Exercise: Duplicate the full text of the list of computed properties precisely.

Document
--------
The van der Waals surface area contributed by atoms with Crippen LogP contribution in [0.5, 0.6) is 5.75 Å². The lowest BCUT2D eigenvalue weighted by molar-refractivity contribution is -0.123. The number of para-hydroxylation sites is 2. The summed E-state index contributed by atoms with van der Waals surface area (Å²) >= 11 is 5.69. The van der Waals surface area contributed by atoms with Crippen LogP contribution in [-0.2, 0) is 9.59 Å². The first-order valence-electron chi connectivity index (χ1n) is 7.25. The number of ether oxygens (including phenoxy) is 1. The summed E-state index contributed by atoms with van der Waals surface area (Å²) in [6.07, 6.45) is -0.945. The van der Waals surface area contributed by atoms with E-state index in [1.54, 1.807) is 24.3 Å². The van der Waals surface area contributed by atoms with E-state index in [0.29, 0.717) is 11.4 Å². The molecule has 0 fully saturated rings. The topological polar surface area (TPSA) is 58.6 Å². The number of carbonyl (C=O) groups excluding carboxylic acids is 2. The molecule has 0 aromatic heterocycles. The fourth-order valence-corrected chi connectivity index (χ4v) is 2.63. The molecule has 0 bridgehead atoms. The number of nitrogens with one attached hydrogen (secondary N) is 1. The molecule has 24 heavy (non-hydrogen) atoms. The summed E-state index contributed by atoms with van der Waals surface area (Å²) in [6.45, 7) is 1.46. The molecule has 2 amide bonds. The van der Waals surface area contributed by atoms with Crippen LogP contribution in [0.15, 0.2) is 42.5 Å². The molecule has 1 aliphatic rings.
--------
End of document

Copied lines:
The van der Waals surface area contributed by atoms with Crippen LogP contribution in [0.5, 0.6) is 5.75 Å². The lowest BCUT2D eigenvalue weighted by molar-refractivity contribution is -0.123. The number of para-hydroxylation sites is 2. The summed E-state index contributed by atoms with van der Waals surface area (Å²) >= 11 is 5.69. The van der Waals surface area contributed by atoms with Crippen LogP contribution in [-0.2, 0) is 9.59 Å². The first-order valence-electron chi connectivity index (χ1n) is 7.25. The number of ether oxygens (including phenoxy) is 1. The summed E-state index contributed by atoms with van der Waals surface area (Å²) in [6.07, 6.45) is -0.945. The van der Waals surface area contributed by atoms with E-state index in [1.54, 1.807) is 24.3 Å². The van der Waals surface area contributed by atoms with E-state index in [0.29, 0.717) is 11.4 Å². The molecule has 0 fully saturated rings. The topological polar surface area (TPSA) is 58.6 Å². The number of carbonyl (C=O) groups excluding carboxylic acids is 2. The molecule has 0 aromatic heterocycles. The fourth-order valence-corrected chi connectivity index (χ4v) is 2.63. The molecule has 0 bridgehead atoms. The number of nitrogens with one attached hydrogen (secondary N) is 1. The molecule has 24 heavy (non-hydrogen) atoms. The summed E-state index contributed by atoms with van der Waals surface area (Å²) in [6.45, 7) is 1.46. The molecule has 2 amide bonds. The van der Waals surface area contributed by atoms with Crippen LogP contribution in [0.15, 0.2) is 42.5 Å². The molecule has 1 aliphatic rings.